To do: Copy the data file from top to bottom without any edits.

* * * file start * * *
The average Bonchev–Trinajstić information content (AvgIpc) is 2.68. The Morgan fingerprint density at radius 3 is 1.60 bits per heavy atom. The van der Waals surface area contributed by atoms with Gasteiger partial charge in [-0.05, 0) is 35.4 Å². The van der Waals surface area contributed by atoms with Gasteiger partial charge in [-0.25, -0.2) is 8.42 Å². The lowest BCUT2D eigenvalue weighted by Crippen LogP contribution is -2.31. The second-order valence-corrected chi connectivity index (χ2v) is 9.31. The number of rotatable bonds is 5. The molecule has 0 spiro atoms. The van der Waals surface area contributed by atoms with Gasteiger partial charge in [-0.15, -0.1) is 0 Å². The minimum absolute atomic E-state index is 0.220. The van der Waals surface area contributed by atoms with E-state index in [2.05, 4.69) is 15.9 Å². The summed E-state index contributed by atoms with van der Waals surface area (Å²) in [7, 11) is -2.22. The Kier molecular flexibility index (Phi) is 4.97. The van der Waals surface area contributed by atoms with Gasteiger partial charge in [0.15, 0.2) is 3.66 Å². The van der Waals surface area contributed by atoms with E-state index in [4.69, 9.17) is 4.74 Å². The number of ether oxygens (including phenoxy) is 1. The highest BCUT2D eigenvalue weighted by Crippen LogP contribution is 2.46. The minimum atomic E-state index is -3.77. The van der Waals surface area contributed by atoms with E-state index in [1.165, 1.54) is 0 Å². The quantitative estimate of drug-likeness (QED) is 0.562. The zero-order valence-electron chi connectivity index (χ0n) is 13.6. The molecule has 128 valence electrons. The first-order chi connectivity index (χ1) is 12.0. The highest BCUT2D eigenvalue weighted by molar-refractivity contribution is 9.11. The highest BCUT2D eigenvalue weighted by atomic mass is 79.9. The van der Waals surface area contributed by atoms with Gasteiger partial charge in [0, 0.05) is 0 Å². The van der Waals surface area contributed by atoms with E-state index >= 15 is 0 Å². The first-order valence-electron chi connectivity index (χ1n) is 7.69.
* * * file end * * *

The average Bonchev–Trinajstić information content (AvgIpc) is 2.68. The Morgan fingerprint density at radius 3 is 1.60 bits per heavy atom. The van der Waals surface area contributed by atoms with Gasteiger partial charge in [-0.05, 0) is 35.4 Å². The van der Waals surface area contributed by atoms with Gasteiger partial charge in [-0.25, -0.2) is 8.42 Å². The lowest BCUT2D eigenvalue weighted by Crippen LogP contribution is -2.31. The second-order valence-corrected chi connectivity index (χ2v) is 9.31. The number of rotatable bonds is 5. The molecule has 0 spiro atoms. The van der Waals surface area contributed by atoms with Gasteiger partial charge in [-0.15, -0.1) is 0 Å². The minimum absolute atomic E-state index is 0.220. The van der Waals surface area contributed by atoms with E-state index in [2.05, 4.69) is 15.9 Å². The summed E-state index contributed by atoms with van der Waals surface area (Å²) in [7, 11) is -2.22. The Kier molecular flexibility index (Phi) is 4.97. The van der Waals surface area contributed by atoms with Gasteiger partial charge in [0.15, 0.2) is 3.66 Å². The van der Waals surface area contributed by atoms with E-state index in [4.69, 9.17) is 4.74 Å². The number of ether oxygens (including phenoxy) is 1. The highest BCUT2D eigenvalue weighted by Crippen LogP contribution is 2.46. The minimum atomic E-state index is -3.77. The van der Waals surface area contributed by atoms with E-state index in [1.165, 1.54) is 0 Å². The quantitative estimate of drug-likeness (QED) is 0.562. The zero-order valence-electron chi connectivity index (χ0n) is 13.6. The molecule has 128 valence electrons. The first-order chi connectivity index (χ1) is 12.0. The highest BCUT2D eigenvalue weighted by molar-refractivity contribution is 9.11. The highest BCUT2D eigenvalue weighted by atomic mass is 79.9. The van der Waals surface area contributed by atoms with Gasteiger partial charge in [0, 0.05) is 0 Å². The van der Waals surface area contributed by atoms with E-state index >= 15 is 0 Å². The first-order valence-electron chi connectivity index (χ1n) is 7.69.